Biodiesel Proteineous meal

The major biodiesel feedstocks are vegetable oils which are generally produced by crushing oil seeds, leaving significant quantity of proteineous meals as coproducts. The global con­sumption of proteineous meal in 2011/12 as reported by USDA Economic Research Services [97] is depicted in Figure 7 indicating soybean as the predominant crop producing proteineous meal with 67 % contribution. According to the FAOSTAT database [98], US, Brazil and Argentina were the global premiers of soybean production in 2010 with 35, 26 and 20% contribution, respectively. The next largest producer is China with almost 6% share in the global soybean production. In this context, biodiesel production of the US, as for example, has increased, during 2006-11 period, 340% from 250 to 1100 millions of gallons [99], which promoted the proteineous meal production. Soybean meal is traditionally used as a filler in animal feed including poultry, swine, beef, dairy, pet and other animals due to its concentrated protein content (Table 1).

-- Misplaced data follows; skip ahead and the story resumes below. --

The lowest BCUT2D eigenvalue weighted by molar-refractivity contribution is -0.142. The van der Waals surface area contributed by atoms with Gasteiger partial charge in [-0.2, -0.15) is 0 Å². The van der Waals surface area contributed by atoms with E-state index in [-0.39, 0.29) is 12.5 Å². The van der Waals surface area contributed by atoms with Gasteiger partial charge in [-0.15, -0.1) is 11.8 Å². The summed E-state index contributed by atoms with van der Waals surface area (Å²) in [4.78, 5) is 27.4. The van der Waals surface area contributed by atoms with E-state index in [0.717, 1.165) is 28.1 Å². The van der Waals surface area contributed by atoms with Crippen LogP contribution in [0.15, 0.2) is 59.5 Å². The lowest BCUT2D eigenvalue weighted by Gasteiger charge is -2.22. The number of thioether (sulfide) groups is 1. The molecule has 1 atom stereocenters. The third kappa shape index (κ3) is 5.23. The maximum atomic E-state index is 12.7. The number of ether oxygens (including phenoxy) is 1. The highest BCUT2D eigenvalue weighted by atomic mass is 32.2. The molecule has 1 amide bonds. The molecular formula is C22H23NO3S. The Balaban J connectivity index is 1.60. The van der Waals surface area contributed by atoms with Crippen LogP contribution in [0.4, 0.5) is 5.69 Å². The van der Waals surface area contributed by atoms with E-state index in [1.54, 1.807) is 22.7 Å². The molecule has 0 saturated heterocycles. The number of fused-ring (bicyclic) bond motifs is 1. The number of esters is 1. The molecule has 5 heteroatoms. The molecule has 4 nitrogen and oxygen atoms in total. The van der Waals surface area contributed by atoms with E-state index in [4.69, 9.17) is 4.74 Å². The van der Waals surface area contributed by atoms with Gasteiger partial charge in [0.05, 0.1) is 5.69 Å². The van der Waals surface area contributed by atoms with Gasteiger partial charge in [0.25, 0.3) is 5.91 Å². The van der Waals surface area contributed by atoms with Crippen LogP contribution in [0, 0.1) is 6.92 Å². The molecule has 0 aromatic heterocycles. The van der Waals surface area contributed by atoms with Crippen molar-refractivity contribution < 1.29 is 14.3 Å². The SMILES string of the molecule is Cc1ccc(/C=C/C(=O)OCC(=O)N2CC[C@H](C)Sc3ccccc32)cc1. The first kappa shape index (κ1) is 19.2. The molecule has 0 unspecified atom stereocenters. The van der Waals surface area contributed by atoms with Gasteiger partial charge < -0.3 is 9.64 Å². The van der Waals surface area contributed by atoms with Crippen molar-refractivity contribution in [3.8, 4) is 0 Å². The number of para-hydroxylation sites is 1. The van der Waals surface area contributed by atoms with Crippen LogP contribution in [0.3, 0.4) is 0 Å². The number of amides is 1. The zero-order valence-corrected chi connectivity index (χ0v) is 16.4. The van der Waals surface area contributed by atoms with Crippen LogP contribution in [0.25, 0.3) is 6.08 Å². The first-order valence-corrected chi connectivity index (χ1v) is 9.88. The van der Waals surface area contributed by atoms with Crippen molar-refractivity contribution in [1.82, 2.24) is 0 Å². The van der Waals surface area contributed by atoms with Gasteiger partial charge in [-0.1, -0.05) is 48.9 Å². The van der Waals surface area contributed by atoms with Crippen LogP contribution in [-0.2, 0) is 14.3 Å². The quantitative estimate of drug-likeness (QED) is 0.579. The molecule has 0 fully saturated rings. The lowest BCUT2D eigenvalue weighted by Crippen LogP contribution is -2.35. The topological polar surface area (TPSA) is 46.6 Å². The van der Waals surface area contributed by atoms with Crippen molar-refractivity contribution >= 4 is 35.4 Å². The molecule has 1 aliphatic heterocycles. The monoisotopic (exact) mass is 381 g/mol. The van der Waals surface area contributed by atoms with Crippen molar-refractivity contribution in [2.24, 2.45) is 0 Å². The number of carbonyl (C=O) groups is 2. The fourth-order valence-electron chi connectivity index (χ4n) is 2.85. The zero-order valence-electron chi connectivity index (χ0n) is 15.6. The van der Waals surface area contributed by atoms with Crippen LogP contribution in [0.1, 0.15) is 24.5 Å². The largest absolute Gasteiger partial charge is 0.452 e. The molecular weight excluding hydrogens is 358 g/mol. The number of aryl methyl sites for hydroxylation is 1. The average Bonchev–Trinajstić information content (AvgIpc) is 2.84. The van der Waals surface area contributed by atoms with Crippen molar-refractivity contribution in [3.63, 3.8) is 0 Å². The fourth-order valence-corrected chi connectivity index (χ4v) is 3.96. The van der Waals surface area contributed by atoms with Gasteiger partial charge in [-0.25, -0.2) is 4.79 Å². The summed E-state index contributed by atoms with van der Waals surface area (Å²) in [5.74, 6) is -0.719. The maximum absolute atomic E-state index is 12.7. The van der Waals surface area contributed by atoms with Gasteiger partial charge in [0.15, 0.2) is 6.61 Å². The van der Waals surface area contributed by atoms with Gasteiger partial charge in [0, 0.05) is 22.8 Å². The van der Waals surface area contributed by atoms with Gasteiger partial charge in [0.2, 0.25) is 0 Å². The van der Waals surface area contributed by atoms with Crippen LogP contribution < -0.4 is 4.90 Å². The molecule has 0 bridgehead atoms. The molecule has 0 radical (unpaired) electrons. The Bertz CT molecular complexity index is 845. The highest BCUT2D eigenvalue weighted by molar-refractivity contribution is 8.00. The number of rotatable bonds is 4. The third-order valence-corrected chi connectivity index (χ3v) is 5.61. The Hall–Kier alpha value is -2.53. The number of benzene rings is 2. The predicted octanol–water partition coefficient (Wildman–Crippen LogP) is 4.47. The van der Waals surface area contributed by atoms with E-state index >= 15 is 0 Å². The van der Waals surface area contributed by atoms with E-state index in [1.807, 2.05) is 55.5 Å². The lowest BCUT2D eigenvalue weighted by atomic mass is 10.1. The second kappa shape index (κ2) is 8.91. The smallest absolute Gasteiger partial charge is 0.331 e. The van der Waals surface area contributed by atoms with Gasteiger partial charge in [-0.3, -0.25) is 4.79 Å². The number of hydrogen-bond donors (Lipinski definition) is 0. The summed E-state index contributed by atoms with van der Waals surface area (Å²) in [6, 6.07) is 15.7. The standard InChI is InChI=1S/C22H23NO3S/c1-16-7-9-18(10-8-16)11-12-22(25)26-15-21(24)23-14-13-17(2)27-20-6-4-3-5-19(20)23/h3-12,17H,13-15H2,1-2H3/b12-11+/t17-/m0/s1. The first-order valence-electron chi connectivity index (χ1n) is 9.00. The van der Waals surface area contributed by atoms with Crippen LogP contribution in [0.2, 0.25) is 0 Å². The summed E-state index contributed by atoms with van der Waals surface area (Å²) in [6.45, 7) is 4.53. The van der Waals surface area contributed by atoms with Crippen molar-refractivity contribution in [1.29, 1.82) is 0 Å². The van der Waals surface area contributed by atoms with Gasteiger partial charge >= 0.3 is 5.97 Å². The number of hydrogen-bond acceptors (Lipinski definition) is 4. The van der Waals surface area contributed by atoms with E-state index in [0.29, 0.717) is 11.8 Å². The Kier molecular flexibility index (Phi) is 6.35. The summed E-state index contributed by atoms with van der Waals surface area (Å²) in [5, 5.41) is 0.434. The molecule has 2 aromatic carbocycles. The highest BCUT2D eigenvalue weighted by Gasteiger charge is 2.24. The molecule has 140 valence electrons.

Other examples of plant-based feedstock potentially suitable for oil extraction and biodiesel production can be listed as canola and linseed [100], palm [101], karanja [102] and jatropha [103]. Jatropha is a non-edible seed from a large shrub commonly found throughout most of the tropical and subtropical regions of the world. As shown previously in section 2.1, jatropha is projected to have a 3.2 % contribution in biodiesel production by 2020. The growing utilization of plant-based feedstocks other than soybean meal in biodiesel production also brings new streams of proteineous meal as coproducts.